According to sources close to the investigation of the incident (Fireeye/Mandiant) alerts were given on key systems that were infected by the BlackPOS and detected as malware of indeterminate kind due to there not being any current signatures on it in the AV and IDS/SIEM systems. If the information given by the anonymous sources, then the fact of the matter is that the technologies that Target bought into to protect their data were in fact ignored at best and at worst turned off by the SOC managers internally at Target because they perhaps gave too many alerts. This is a common problem with IDS/SIEM/AV systems as they need tuning constantly and in larger companies the amounts of traffic that pass through the sensors is huge and complex. It is not uncommon in some organizations to have no real FTE’s watching those systems either with a reliance on employees who may be under-trained or not trained at all watching over the hen house. Security it seems has always been an afterthought for many companies, until that is they get hacked and outed in the press.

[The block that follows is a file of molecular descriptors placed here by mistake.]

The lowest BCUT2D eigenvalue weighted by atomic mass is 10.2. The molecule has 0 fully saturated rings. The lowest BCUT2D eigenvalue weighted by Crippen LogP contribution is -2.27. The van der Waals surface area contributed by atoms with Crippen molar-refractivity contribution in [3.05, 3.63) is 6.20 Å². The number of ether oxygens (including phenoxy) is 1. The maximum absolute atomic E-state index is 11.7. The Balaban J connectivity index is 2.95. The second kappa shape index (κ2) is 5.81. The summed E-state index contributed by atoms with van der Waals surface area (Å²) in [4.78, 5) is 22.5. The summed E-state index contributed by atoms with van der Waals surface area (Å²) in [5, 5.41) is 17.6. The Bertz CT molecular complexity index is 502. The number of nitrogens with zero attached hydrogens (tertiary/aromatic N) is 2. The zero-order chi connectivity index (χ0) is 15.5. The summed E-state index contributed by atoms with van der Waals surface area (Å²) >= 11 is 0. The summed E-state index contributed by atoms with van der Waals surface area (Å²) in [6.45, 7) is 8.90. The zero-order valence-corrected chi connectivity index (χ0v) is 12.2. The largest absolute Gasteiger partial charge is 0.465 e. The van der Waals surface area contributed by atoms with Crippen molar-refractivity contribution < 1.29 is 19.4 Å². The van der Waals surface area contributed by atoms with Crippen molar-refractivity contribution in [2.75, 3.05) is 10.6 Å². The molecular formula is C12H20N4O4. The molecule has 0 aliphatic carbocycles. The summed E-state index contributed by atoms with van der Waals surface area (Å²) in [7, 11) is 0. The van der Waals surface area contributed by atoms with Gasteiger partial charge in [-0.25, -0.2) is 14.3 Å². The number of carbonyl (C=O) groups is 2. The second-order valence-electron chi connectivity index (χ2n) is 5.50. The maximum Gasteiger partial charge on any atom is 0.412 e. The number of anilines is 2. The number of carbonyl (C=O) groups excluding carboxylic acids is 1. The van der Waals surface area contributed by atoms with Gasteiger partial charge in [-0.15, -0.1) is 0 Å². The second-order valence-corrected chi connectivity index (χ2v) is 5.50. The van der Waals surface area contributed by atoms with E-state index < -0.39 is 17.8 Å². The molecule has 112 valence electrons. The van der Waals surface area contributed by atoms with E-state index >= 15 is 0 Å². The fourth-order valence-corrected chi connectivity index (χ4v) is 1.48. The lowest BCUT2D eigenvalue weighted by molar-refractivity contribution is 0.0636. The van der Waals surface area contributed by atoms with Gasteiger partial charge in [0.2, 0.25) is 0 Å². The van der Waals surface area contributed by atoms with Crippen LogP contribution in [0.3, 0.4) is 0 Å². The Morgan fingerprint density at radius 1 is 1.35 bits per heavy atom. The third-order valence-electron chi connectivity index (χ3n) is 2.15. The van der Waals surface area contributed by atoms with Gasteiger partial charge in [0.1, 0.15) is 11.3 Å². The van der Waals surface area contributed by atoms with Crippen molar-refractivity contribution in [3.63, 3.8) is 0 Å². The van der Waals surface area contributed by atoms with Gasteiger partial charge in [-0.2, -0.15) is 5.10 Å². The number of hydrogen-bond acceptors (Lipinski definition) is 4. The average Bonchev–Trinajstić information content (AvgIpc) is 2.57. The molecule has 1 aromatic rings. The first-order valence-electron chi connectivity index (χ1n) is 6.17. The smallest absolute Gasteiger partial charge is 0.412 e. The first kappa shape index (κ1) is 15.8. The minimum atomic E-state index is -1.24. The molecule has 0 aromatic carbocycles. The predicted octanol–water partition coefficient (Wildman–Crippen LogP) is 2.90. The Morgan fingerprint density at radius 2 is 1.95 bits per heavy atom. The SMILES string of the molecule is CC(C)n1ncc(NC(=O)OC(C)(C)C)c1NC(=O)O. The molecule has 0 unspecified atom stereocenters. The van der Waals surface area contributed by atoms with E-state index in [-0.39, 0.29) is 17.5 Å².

In the case of Target there are moves going on since the incident happened to shuffle the internal deck so to speak and make it seem that changes are happening to policy regarding security. The CEO is making the rounds with legalese responses couched in flowery language that really boils down to “no comment” and the CIO has resigned perhaps under considerable pressure. After the incident occurred I began checking the Target postings for security and began to see a lot of activity out there for workers to take over their security operations. I am assuming that there has been a bit of attrition other than the CIO and this should really be the case given the information that has come out to date on how this attack succeeded and the failures afterwards to cope with it. Suffice to say that the aphorism above about fools and tools applies certainly to Target in this instance but who else might it also cover as well out there today one wonders.